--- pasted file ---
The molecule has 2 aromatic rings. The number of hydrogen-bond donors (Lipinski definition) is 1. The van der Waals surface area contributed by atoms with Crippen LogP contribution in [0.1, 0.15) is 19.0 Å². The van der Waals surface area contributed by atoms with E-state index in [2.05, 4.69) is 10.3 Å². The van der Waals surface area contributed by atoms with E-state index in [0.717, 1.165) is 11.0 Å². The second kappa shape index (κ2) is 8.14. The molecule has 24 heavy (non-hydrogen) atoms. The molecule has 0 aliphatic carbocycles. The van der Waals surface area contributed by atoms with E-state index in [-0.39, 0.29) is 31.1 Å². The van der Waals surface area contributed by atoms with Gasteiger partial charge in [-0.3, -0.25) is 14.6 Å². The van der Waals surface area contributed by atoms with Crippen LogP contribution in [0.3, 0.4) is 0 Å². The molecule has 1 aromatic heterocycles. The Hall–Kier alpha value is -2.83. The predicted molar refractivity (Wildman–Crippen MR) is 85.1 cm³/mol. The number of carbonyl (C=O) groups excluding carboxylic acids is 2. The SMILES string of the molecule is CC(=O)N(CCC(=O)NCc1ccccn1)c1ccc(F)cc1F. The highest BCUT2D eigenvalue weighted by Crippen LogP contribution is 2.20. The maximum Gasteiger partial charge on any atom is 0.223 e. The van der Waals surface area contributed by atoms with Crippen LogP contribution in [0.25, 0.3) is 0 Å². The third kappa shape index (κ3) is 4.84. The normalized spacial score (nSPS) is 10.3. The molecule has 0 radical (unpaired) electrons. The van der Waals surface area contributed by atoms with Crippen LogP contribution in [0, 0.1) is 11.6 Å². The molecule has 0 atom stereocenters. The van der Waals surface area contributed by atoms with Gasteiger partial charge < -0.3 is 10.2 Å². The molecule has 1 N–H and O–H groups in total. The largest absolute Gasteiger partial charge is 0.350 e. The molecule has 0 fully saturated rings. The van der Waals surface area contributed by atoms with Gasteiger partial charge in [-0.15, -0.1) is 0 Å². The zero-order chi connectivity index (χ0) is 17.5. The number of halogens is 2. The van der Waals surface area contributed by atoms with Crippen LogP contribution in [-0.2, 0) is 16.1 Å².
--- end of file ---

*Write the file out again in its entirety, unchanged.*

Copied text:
The molecule has 2 aromatic rings. The number of hydrogen-bond donors (Lipinski definition) is 1. The van der Waals surface area contributed by atoms with Crippen LogP contribution in [0.1, 0.15) is 19.0 Å². The van der Waals surface area contributed by atoms with E-state index in [2.05, 4.69) is 10.3 Å². The van der Waals surface area contributed by atoms with E-state index in [0.717, 1.165) is 11.0 Å². The second kappa shape index (κ2) is 8.14. The molecule has 24 heavy (non-hydrogen) atoms. The molecule has 0 aliphatic carbocycles. The van der Waals surface area contributed by atoms with E-state index in [-0.39, 0.29) is 31.1 Å². The van der Waals surface area contributed by atoms with Gasteiger partial charge in [-0.3, -0.25) is 14.6 Å². The van der Waals surface area contributed by atoms with Crippen LogP contribution in [0.3, 0.4) is 0 Å². The molecule has 1 aromatic heterocycles. The Hall–Kier alpha value is -2.83. The predicted molar refractivity (Wildman–Crippen MR) is 85.1 cm³/mol. The number of carbonyl (C=O) groups excluding carboxylic acids is 2. The SMILES string of the molecule is CC(=O)N(CCC(=O)NCc1ccccn1)c1ccc(F)cc1F. The highest BCUT2D eigenvalue weighted by Crippen LogP contribution is 2.20. The maximum Gasteiger partial charge on any atom is 0.223 e. The van der Waals surface area contributed by atoms with Crippen LogP contribution in [0.25, 0.3) is 0 Å². The third kappa shape index (κ3) is 4.84. The normalized spacial score (nSPS) is 10.3. The molecule has 0 radical (unpaired) electrons. The van der Waals surface area contributed by atoms with Crippen LogP contribution in [0, 0.1) is 11.6 Å². The molecule has 0 atom stereocenters. The van der Waals surface area contributed by atoms with Gasteiger partial charge < -0.3 is 10.2 Å². The molecule has 1 N–H and O–H groups in total. The largest absolute Gasteiger partial charge is 0.350 e. The molecule has 0 fully saturated rings. The van der Waals surface area contributed by atoms with Gasteiger partial charge in [-0.15, -0.1) is 0 Å². The zero-order chi connectivity index (χ0) is 17.5. The number of halogens is 2. The van der Waals surface area contributed by atoms with Crippen LogP contribution in [-0.2, 0) is 16.1 Å².